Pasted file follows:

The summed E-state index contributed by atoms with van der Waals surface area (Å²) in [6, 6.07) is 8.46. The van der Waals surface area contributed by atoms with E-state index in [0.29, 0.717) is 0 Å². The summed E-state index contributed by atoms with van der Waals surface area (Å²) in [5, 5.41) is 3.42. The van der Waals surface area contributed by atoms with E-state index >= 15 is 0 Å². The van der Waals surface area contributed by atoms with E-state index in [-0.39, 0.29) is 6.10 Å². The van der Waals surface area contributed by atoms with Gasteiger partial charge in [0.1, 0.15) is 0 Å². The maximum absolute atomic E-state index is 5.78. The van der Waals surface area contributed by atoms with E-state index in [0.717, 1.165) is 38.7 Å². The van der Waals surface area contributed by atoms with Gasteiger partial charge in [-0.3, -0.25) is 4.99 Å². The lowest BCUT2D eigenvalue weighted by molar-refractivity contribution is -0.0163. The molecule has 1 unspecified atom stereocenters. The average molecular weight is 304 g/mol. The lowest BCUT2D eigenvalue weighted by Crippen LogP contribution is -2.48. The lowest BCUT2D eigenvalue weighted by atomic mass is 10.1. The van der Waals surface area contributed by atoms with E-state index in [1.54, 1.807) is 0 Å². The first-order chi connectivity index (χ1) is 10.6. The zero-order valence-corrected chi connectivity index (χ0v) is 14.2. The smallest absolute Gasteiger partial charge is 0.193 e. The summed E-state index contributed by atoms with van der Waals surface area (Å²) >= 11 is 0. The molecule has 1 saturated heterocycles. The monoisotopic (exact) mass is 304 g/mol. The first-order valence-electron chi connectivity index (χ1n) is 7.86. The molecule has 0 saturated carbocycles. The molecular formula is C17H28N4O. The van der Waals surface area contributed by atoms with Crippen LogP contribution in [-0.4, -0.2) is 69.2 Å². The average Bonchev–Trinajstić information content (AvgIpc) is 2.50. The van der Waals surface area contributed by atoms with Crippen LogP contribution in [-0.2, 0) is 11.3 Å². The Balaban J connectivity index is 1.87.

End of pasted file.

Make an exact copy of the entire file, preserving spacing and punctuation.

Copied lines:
The summed E-state index contributed by atoms with van der Waals surface area (Å²) in [6, 6.07) is 8.46. The van der Waals surface area contributed by atoms with E-state index in [0.29, 0.717) is 0 Å². The summed E-state index contributed by atoms with van der Waals surface area (Å²) in [5, 5.41) is 3.42. The van der Waals surface area contributed by atoms with E-state index >= 15 is 0 Å². The van der Waals surface area contributed by atoms with E-state index in [-0.39, 0.29) is 6.10 Å². The van der Waals surface area contributed by atoms with Gasteiger partial charge in [0.1, 0.15) is 0 Å². The maximum absolute atomic E-state index is 5.78. The van der Waals surface area contributed by atoms with E-state index in [0.717, 1.165) is 38.7 Å². The van der Waals surface area contributed by atoms with Gasteiger partial charge in [-0.3, -0.25) is 4.99 Å². The lowest BCUT2D eigenvalue weighted by molar-refractivity contribution is -0.0163. The molecule has 1 unspecified atom stereocenters. The average molecular weight is 304 g/mol. The lowest BCUT2D eigenvalue weighted by Crippen LogP contribution is -2.48. The lowest BCUT2D eigenvalue weighted by atomic mass is 10.1. The van der Waals surface area contributed by atoms with E-state index in [1.54, 1.807) is 0 Å². The first-order chi connectivity index (χ1) is 10.6. The zero-order valence-corrected chi connectivity index (χ0v) is 14.2. The smallest absolute Gasteiger partial charge is 0.193 e. The summed E-state index contributed by atoms with van der Waals surface area (Å²) >= 11 is 0. The molecule has 1 saturated heterocycles. The monoisotopic (exact) mass is 304 g/mol. The first-order valence-electron chi connectivity index (χ1n) is 7.86. The molecule has 0 saturated carbocycles. The molecular formula is C17H28N4O. The van der Waals surface area contributed by atoms with Crippen LogP contribution in [-0.4, -0.2) is 69.2 Å². The average Bonchev–Trinajstić information content (AvgIpc) is 2.50. The van der Waals surface area contributed by atoms with Crippen LogP contribution in [-0.2, 0) is 11.3 Å². The Balaban J connectivity index is 1.87.